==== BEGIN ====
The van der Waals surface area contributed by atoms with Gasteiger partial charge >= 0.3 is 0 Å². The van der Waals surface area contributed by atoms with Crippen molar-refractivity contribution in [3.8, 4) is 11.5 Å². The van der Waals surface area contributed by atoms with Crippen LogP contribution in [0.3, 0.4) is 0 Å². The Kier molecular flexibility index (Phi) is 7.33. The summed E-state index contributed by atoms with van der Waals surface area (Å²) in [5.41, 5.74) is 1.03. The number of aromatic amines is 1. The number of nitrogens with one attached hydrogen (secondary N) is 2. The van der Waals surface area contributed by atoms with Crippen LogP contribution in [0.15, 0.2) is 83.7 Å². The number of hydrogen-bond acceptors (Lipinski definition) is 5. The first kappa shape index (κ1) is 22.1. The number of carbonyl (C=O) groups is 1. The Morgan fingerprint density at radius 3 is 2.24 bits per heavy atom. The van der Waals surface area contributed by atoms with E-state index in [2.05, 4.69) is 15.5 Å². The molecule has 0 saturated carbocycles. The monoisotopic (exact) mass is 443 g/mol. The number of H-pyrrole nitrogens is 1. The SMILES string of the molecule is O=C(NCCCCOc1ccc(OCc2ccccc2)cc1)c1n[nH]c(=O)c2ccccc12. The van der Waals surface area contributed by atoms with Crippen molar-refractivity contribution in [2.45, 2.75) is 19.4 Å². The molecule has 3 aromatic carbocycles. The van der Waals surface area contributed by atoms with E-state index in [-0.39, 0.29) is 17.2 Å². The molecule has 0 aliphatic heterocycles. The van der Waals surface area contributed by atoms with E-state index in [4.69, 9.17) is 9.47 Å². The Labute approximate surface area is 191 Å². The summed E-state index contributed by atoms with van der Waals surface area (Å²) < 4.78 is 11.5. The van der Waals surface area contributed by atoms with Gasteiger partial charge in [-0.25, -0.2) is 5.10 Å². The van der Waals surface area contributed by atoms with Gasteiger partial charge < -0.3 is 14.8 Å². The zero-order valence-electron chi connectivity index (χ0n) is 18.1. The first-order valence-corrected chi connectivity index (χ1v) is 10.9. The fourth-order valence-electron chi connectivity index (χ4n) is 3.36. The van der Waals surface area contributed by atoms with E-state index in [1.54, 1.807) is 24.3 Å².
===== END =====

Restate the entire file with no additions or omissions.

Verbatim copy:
The van der Waals surface area contributed by atoms with Gasteiger partial charge >= 0.3 is 0 Å². The van der Waals surface area contributed by atoms with Crippen molar-refractivity contribution in [3.8, 4) is 11.5 Å². The van der Waals surface area contributed by atoms with Crippen LogP contribution in [0.3, 0.4) is 0 Å². The Kier molecular flexibility index (Phi) is 7.33. The summed E-state index contributed by atoms with van der Waals surface area (Å²) in [5.41, 5.74) is 1.03. The number of aromatic amines is 1. The number of nitrogens with one attached hydrogen (secondary N) is 2. The van der Waals surface area contributed by atoms with Crippen LogP contribution in [0.15, 0.2) is 83.7 Å². The number of hydrogen-bond acceptors (Lipinski definition) is 5. The first kappa shape index (κ1) is 22.1. The number of carbonyl (C=O) groups is 1. The Morgan fingerprint density at radius 3 is 2.24 bits per heavy atom. The van der Waals surface area contributed by atoms with E-state index in [2.05, 4.69) is 15.5 Å². The molecule has 0 saturated carbocycles. The monoisotopic (exact) mass is 443 g/mol. The number of H-pyrrole nitrogens is 1. The SMILES string of the molecule is O=C(NCCCCOc1ccc(OCc2ccccc2)cc1)c1n[nH]c(=O)c2ccccc12. The van der Waals surface area contributed by atoms with Crippen molar-refractivity contribution in [2.45, 2.75) is 19.4 Å². The molecule has 3 aromatic carbocycles. The van der Waals surface area contributed by atoms with E-state index in [-0.39, 0.29) is 17.2 Å². The molecule has 0 aliphatic heterocycles. The van der Waals surface area contributed by atoms with E-state index in [4.69, 9.17) is 9.47 Å². The Labute approximate surface area is 191 Å². The summed E-state index contributed by atoms with van der Waals surface area (Å²) < 4.78 is 11.5. The van der Waals surface area contributed by atoms with Gasteiger partial charge in [-0.25, -0.2) is 5.10 Å². The van der Waals surface area contributed by atoms with Gasteiger partial charge < -0.3 is 14.8 Å². The zero-order valence-electron chi connectivity index (χ0n) is 18.1. The first-order valence-corrected chi connectivity index (χ1v) is 10.9. The fourth-order valence-electron chi connectivity index (χ4n) is 3.36. The van der Waals surface area contributed by atoms with E-state index in [1.54, 1.807) is 24.3 Å².